4-Make parenting your college-age children easier. In the eyes of health care privacy laws, your children are strangers to you, once they reach the age of majority in your state (i.e., usually age 18). With young adult health care powers of attorney and HIPAA (Health Insurance Portability and Accountability Act) privacy waivers in place now, you can be informed and involved in case of an emergency later.

3-The state wants you to have an estate plan. One of the results of the coronavirus pandemic is that many states have made it lawful to have estate plans witnessed and notarized by video conference. You don’t have to leave the house to create or update your estate plan. There are no excuses now!

2-Your mortality is basically 100%. People procrastinate having their estate plans done because who wants to think about death and dying? However, whether or not you procrastinate doesn’t matter. We will all die one day, and an estate plan will make it better for those we leave behind.

1-There is a good chance that you have more time on your hands now, than before the coronavirus pandemic. Call an estate planning lawyer, and get it done. There’s no time like the present.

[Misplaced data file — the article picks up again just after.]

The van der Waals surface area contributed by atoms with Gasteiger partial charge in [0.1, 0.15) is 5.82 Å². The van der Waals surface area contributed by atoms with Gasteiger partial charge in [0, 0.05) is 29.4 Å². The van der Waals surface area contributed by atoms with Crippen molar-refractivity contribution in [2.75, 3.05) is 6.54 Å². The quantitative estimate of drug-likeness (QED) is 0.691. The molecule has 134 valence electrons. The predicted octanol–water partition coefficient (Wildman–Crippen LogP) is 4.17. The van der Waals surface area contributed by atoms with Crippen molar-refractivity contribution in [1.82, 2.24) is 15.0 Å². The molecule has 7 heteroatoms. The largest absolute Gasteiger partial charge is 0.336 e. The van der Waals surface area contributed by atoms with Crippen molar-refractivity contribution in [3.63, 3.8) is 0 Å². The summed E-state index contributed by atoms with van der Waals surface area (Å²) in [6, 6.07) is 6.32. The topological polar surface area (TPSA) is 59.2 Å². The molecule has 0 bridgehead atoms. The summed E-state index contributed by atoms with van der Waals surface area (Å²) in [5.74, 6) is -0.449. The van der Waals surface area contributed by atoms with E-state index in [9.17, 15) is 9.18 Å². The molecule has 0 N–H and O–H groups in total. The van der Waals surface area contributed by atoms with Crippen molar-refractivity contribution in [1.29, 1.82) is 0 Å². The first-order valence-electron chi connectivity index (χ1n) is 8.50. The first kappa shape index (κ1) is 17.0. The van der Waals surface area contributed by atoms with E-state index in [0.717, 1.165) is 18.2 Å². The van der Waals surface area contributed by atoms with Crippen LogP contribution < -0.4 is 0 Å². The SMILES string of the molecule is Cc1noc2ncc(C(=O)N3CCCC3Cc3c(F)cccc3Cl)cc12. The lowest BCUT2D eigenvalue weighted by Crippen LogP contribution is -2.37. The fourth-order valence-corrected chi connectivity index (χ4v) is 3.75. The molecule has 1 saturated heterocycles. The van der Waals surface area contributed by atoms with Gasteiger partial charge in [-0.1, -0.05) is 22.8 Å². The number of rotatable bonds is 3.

Reference: OakPark.com (April 15, 2020) “Top ten reasons to create an estate plan today”

 

Should I Create a Trust?

Should I Create a Trust?

Just 40% of adults in the United States have any kind of estate planning documents in place. That leaves 60% of adults who don’t have their property and other assets protected in the event of death.

Without planning, their family and loved ones will have trouble trying to determine what to do next.

Frequently, when thinking of estate planning, we think of a will. However, there are other options. Creating a living trust may be a better option for you and your family, advises kake.com’s recent article entitled “What Are the Advantages of Creating a Living Trust for My Family?”

The article provides some of the major benefits of a living trust.

It can save your family money. When a person with a living trust passes, the trustee takes possession and control over the trust property, according to the instructions provided by the trustor. It can be less expensive, because there are no fees that may be incurred in probate. Everything also moves faster.